You may notice that my "resume" is shorter than my dogs'. This is because my accomplishments as a dog trainer are inseparable from theirs. They are the reason I first got into this business; they are a big part of the reason I continue to find it fascinating and rewarding. Working with dogs, my own and others', is a process of constant learning, rethinking, and refinement. And, except in the dead of winter, which is awfully long and snowy in Oxford, New York, I mostly get to hang around outside with dogs. What a great job!
Like many other dog trainers, my own rather rambunctious dogs are the reason I got hooked on dog training. I live in a small, rural community, and when I looked around for help, I discovered that no one was offering the kind of positive, relationship-based training that I wanted to use. As I learned more and more about dog training, I began to develop the credentials and experience I would need to train other people's dogs in addition to my own.
Dogs on the Run
I started teaching basic manners classes in 1991. Three years later I was offering basic agility classes as well. Over the next ten years, agility would come to dominate both my personal and professional life, I began to expand my agility program, offering foundation through competition classes.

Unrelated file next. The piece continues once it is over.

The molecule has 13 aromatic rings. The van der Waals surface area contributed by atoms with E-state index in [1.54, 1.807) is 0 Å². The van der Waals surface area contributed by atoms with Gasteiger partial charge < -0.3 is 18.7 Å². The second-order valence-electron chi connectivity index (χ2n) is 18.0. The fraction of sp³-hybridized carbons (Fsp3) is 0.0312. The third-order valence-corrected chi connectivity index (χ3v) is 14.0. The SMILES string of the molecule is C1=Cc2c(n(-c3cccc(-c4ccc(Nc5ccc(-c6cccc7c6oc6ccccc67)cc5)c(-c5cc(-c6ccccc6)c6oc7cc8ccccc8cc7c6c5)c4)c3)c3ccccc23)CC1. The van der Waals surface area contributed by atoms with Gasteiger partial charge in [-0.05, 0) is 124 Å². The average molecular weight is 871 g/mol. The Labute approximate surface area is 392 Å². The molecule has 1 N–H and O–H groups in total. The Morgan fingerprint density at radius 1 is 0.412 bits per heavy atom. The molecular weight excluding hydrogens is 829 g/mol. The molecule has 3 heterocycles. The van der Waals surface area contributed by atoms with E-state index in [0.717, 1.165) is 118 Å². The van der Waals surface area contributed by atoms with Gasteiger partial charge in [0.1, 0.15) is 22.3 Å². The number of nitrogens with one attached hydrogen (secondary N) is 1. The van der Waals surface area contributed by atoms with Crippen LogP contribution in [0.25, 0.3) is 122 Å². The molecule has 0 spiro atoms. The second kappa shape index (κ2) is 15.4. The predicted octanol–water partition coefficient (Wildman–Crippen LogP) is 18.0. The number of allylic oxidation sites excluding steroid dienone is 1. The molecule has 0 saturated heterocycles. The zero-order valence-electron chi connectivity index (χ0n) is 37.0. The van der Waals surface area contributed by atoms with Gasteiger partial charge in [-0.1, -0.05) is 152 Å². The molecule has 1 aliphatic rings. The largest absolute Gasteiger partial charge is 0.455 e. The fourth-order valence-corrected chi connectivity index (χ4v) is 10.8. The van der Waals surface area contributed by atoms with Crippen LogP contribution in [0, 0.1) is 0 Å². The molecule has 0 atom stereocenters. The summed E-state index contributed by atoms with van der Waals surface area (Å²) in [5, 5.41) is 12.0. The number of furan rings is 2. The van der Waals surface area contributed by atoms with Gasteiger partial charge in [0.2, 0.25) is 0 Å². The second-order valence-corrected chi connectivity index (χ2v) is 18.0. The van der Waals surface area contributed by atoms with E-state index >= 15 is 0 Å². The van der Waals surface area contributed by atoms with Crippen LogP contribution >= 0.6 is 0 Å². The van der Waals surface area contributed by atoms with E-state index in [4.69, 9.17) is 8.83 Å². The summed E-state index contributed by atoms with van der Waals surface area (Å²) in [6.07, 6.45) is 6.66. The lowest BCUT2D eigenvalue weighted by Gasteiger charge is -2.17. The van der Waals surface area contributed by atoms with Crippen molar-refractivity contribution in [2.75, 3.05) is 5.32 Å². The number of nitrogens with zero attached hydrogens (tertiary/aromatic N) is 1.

I am a graduate of the Agility Instructor Certification course from Julie Daniels' White Mountain Agility School class of '94, where I was voted the most inspiring instructor by the campers. I have been assisting at WMAS since 1995. In 2005, I began volunteering at Glen Highland Farm, a rescue sanctuary for border collies, where I help get dogs ready for their “forever” homes. In addition to my agility classes, I present agility seminars at various locations. I am also available for behavioral consultations. For current information on issues effecting all dog owners, read my bi-monthly column in the "Evening Sun" newspaper.